Part of the fun of world traveling is to “Expect the unexpected,” which is one reason they never tell you beforehand that your airplane is going to crash into a mountain. Although if they did, I’d spend way more time choosing a seat near someone who looked delicious.
Anyway, after a day and a half of tepid Internet connectivity in San José we were not wholly surprised to receive a note slipped under our door on Tuesday night that said there would be no water from 7 a.m. to 4 p.m. the next day due to water shortages. Based on my previous experiences in Central America, I would not have been completely surprised if they had announced oxygen rationing. We dutifully took showers on Tuesday night to prepare for our day without water.
On Wednesday morning we awoke to discover that the water was still flowing. We were less pleased to discover that our B&B hosts had received some misinformation and it was electricity that was to be shut off all day instead of water. It wasn’t quite clear if it was rationing, a worker’s strike, or if the city electricians had been eaten in a tragic plane crash. The bottom line is that there was no power (and thus no Internet) for the rest of the day. We took this as an omen, canceled our meetings via my cell phone, and went sightseeing.
We headed out to visit nearby Volcán Poás, which, like me in the Costa Rican heat, is semi-active. “Nearby,” might be a bit of a misnomer, because “map distance” and “actual time to drive there” are vastly different values in Costa Rica. For instance, Google Maps pegged the trip at 38 minutes, which would probably be true if you were traveling by spaceship. By car it took close to two hours. This is because Google Maps does not account for the following variables:
- Costa Rica contains no road signs. Navigation is — like the biblical travels of the three wise men — based largely on faith and avoiding livestock.
- Highways plunge through the middle of cities, becoming unnamed city streets and finally emerging essentially “at a whim.”
- For some reason they put the volcano at the top of a very steep mountain.
Eventually we reached the top of the volcano, where we parked the car and hiked a quarter mile to an overlook above the crater. The previous day the volcano had experienced its strongest eruption of the year, spewing gas, smoke and ash into the sky, so there were news crews napping nearby in case Poás decided to blow again. It did not, but it did have a steady stream of steam and smoke pouring from the hot lake in the crater. Lacking any virgins to throw in, we just took pictures and elbowed French people out of the way.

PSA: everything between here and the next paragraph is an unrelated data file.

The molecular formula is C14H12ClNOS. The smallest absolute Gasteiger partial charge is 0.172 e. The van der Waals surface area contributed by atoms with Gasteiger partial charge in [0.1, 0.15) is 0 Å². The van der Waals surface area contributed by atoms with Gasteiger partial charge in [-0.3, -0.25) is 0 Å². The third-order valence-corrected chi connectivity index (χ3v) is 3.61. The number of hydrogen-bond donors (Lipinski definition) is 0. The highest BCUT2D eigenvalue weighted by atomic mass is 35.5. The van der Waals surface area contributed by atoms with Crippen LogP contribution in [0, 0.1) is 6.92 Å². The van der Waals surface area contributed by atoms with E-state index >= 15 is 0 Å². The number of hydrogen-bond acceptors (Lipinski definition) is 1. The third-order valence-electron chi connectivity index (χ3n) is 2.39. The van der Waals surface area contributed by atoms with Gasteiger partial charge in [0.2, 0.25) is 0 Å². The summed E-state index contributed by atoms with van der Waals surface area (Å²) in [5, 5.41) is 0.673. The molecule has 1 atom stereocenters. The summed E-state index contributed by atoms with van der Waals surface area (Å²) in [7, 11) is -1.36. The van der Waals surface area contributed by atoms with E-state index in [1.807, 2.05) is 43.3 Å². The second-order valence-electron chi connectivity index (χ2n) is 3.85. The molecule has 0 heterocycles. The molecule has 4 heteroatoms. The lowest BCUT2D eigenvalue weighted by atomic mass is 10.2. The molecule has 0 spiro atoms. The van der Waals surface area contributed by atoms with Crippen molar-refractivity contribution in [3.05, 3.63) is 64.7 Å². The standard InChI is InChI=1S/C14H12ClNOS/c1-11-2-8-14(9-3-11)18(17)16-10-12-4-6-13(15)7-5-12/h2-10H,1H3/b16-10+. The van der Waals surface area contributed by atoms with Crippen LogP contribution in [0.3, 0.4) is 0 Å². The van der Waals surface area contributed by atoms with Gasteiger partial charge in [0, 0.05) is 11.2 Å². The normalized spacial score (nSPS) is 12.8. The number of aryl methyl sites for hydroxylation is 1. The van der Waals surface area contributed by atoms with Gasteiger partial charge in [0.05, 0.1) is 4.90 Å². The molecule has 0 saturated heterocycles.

After viewing the raw destructive power of the earth, we then took a 2.5 kilometer (1.3 gallon) hike through the cloud forest and experienced the raw destructive power of 8,500-foot altitude on our lungs. We huffed and puffed and wheezed our way past a pretty lake and through beautiful trees, climbing steeply through the jungle foliage and then descending on the way back to the car. I’m sure this is exactly what it must feel like to climb Mt. Everest, and I would have given anything for a Sherpa to carry my fanny pack.
On the drive back down the mountain we were famished, so we stopped for lunch at a small Costa Rican restaurant and had the “comida tipica” dish of chicken with french fries. The restaurant had Christian quotes hung on the wall and plastered to the menu, the gist of which was “Don’t trust Google Maps on your way to Bethlehem.” By the time we got back to Casa Primo the power was back on and the Internet was screaming along at the speed of continental drift, so we worked until bedtime and then slept after Hadas engaged in a lusty heavy petting session with the resident Bichon Frise.
Thursday we checked out of the B&B while I examined Hadas’ suitcase to make sure she hadn’t smuggled the Bichon Frise in a side pocket. We headed out for the drive to the Caribbean coast and the small town of Cahuita. Being prepared, I had not only consulted Google Maps, but also many other web sites for directions and driving time estimates, which disturbingly ranged from 2.5 to 6 hours. That seemed like a rather wide range unless we were going to be detouring through Iowa.
Nor surprisingly, the first hour of our trip was spent going the 11 miles from our B&B to the highway, as we became horribly lost, disoriented and confused. After an unplanned journey through the heart of San Jose, several zigs, many zags and a couple of false starts, Hadas finally managed to navigate us onto the highway toward the coast. Keep in mind, we were attempting to navigate from the largest highway in Costa Rica to the second largest highway in Costa Rica, two roads THAT INTERSECT, and we couldn’t do it without getting lost.